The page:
Fig. 1. Anselmus Boëtius de Boodt and/or Elias Verhulst, Iris purpurea, 1596­–1610, watercolor on paper, 22.7 × 15.8 cm, Rijksmuseum, Amsterdam.

Fig. 2. Ragged edge in dark red oval and smooth edge in yellow oval.

The bigger, and perhaps more critical, question behind this observation is why I would even consider the ragged edges a “problem.” Could my training with modern materials, techniques, and aesthetic preference of visualizing plants actually hinder me from objectively studying early modern works because I project too much of my own image-making experience into this research? Moving from making images to studying images, I have seen art historians who over-interpret artworks by disregarding the practical side of artistic production and practitioners who misinterpret the same artworks due to the lack of historical understanding. Neither end of the spectrum is ideal as they provide only one perspective to the whole picture. Thus, how do I effectively apply my practical knowledge without casting my modern bias when studying historical image-making materials and processes?

I think that, as with all good research, the balance can be achieved by remaining aware of the limitation of modern experience in historical interpretation, as well as finding different types of evidence to support observations and answer questions. In the case of understanding why coarse edges so commonly appeared in early modern watercolors, remaking can be a way to provide further insight. Following and experimenting with early modern recipes to make watercolor paints and paint with tools and supports made with historical methods will allow me to see if my attempts resemble any of the visual effects and techniques I have observed in the studied albums. I can also compare my process of working with historical materials to that of working with modern materials to learn if they differ. The samples generated from remaking may not be the most typical kind of evidence for historical research, but they will allow a look into the practical issues image makers potentially dealt with that resulted in the seventeenth-century botanical watercolors being the way they are.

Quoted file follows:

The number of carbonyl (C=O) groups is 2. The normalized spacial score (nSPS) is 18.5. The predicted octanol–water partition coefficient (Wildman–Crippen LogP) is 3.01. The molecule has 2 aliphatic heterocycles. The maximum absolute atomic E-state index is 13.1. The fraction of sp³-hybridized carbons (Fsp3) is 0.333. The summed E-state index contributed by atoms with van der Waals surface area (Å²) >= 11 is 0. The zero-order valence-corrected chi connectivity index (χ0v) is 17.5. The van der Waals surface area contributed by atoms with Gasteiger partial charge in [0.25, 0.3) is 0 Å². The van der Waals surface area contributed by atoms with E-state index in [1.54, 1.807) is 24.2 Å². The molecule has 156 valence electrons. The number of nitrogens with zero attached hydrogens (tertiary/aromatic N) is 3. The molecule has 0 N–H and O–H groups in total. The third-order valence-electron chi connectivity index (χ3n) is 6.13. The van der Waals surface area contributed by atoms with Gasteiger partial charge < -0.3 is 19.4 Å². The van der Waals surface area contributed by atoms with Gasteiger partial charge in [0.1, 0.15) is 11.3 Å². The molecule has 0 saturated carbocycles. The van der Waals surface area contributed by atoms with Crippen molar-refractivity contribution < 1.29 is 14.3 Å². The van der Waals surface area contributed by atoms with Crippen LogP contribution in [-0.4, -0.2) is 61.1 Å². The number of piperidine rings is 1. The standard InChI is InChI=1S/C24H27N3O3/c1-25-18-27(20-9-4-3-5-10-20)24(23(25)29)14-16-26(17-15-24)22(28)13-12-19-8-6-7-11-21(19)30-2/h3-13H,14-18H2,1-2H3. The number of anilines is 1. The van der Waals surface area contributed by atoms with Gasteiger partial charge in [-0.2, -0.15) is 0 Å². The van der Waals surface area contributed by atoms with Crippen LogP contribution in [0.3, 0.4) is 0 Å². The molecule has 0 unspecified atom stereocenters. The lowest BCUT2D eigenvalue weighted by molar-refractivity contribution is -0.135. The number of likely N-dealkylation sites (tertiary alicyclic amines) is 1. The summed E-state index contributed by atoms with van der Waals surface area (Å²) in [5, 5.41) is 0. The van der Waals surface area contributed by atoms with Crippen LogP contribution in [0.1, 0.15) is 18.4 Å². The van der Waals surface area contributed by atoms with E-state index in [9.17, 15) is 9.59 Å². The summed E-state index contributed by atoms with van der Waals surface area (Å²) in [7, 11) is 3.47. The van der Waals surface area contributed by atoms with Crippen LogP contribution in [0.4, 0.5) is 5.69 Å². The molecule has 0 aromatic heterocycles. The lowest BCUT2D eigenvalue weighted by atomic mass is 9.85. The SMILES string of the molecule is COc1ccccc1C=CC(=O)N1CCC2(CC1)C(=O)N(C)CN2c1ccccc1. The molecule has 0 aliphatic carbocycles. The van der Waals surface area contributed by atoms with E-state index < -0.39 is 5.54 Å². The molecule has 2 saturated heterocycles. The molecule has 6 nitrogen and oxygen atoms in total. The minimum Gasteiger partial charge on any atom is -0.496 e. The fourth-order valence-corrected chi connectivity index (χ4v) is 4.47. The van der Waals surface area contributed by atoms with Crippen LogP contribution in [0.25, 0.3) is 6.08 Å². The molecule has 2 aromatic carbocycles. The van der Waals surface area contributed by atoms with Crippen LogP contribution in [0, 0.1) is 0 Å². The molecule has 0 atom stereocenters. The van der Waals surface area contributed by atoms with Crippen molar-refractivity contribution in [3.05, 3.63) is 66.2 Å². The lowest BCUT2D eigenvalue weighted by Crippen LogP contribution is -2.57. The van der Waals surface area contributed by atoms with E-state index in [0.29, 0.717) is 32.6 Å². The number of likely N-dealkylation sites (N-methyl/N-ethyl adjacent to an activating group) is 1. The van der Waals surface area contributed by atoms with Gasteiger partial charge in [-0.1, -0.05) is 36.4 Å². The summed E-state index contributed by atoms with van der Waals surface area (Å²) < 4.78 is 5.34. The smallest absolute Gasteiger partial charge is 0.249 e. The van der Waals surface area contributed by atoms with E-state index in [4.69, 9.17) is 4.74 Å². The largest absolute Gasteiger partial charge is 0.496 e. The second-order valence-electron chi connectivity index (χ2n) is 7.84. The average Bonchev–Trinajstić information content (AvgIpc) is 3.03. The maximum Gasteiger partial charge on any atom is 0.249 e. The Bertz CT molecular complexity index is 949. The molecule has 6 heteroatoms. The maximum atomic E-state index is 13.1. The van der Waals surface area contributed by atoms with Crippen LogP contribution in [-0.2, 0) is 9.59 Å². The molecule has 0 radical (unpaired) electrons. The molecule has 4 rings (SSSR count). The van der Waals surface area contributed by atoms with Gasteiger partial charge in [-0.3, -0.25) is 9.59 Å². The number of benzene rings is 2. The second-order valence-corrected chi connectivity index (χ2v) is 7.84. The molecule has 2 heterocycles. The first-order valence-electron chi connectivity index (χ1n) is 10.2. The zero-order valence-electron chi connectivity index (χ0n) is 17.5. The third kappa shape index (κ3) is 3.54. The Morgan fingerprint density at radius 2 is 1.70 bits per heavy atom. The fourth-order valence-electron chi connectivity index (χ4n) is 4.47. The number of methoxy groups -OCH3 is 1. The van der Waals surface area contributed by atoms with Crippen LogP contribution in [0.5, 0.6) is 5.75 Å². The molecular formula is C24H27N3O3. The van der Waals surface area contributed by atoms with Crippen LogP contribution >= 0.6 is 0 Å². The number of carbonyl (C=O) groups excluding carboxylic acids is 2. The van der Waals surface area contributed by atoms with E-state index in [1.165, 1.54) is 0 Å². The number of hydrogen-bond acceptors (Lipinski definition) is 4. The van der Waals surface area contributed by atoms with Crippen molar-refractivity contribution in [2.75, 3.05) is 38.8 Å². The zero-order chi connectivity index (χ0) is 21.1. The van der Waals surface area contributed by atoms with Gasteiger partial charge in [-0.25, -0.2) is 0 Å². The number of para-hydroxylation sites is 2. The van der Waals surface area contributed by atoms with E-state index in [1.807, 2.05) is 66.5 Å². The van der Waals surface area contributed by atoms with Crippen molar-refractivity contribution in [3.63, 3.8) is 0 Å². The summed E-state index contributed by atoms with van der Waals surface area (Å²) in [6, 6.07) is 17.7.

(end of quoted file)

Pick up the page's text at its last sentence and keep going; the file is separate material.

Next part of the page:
Naturally, it is the responsibility of the maker-historian to have a thorough understanding of historical recipes and documentations, as well as the skills to work with the materials and techniques in such an empirical study. It is, however, not a simple task to master. In a few months, I will officially start undertaking the remaking research for my project, and I look forward to grappling with more issues and challenges that will emerge as I progress as a maker-historian.

 


[1] A majority of the watercolors from the collection are digitized. For example, see the Iris purpurea in this blog post and other plants in “Album met bloemen” (RP-T-BR-2017-1-9), http://hdl.handle.net/10934/RM0001.COLLECT.664603. For secondary literature on the collection, see exhibition catalogue by Marie-Christiane Maselis, Arnout Balis, and Roger H. Marijnissen, The albums of Anselmus de Boodt (1550-1632): Natural history painting at the court of Rudolph II in Prague (Ramsen: Tenschert, 1999).